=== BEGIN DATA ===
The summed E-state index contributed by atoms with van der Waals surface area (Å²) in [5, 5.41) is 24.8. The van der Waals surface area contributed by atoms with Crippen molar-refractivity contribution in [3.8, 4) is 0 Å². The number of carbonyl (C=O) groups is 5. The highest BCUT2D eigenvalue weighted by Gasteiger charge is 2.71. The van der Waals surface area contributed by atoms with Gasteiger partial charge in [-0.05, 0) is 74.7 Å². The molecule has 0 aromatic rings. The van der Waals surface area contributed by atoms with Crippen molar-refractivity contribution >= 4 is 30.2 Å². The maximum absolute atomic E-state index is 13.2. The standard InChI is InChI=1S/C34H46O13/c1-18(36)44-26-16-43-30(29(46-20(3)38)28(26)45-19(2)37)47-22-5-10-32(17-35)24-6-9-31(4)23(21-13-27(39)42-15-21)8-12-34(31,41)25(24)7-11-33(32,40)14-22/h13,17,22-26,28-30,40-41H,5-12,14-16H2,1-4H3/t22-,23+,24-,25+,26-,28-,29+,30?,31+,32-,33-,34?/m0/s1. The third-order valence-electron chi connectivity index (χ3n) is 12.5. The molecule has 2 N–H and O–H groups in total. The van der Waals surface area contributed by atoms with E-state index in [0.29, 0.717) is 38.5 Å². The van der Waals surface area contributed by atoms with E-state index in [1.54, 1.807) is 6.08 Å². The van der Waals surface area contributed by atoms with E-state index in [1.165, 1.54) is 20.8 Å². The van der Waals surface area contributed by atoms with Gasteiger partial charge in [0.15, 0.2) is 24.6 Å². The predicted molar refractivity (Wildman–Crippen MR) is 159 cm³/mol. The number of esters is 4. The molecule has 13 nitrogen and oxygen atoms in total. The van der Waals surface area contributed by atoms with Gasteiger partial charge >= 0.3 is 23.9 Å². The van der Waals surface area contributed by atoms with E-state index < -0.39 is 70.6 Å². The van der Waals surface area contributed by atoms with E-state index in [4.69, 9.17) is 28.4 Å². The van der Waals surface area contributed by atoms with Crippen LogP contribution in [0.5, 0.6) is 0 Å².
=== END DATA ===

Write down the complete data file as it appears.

The summed E-state index contributed by atoms with van der Waals surface area (Å²) in [5, 5.41) is 24.8. The van der Waals surface area contributed by atoms with Crippen molar-refractivity contribution in [3.8, 4) is 0 Å². The number of carbonyl (C=O) groups is 5. The highest BCUT2D eigenvalue weighted by Gasteiger charge is 2.71. The van der Waals surface area contributed by atoms with Gasteiger partial charge in [-0.05, 0) is 74.7 Å². The molecule has 0 aromatic rings. The van der Waals surface area contributed by atoms with Crippen molar-refractivity contribution >= 4 is 30.2 Å². The maximum absolute atomic E-state index is 13.2. The standard InChI is InChI=1S/C34H46O13/c1-18(36)44-26-16-43-30(29(46-20(3)38)28(26)45-19(2)37)47-22-5-10-32(17-35)24-6-9-31(4)23(21-13-27(39)42-15-21)8-12-34(31,41)25(24)7-11-33(32,40)14-22/h13,17,22-26,28-30,40-41H,5-12,14-16H2,1-4H3/t22-,23+,24-,25+,26-,28-,29+,30?,31+,32-,33-,34?/m0/s1. The third-order valence-electron chi connectivity index (χ3n) is 12.5. The molecule has 2 N–H and O–H groups in total. The van der Waals surface area contributed by atoms with E-state index in [0.29, 0.717) is 38.5 Å². The van der Waals surface area contributed by atoms with E-state index in [1.54, 1.807) is 6.08 Å². The van der Waals surface area contributed by atoms with E-state index in [1.165, 1.54) is 20.8 Å². The van der Waals surface area contributed by atoms with Gasteiger partial charge in [0.15, 0.2) is 24.6 Å². The predicted molar refractivity (Wildman–Crippen MR) is 159 cm³/mol. The number of esters is 4. The molecule has 13 nitrogen and oxygen atoms in total. The van der Waals surface area contributed by atoms with Gasteiger partial charge >= 0.3 is 23.9 Å². The van der Waals surface area contributed by atoms with E-state index < -0.39 is 70.6 Å². The van der Waals surface area contributed by atoms with E-state index in [4.69, 9.17) is 28.4 Å². The van der Waals surface area contributed by atoms with Crippen LogP contribution in [0.5, 0.6) is 0 Å².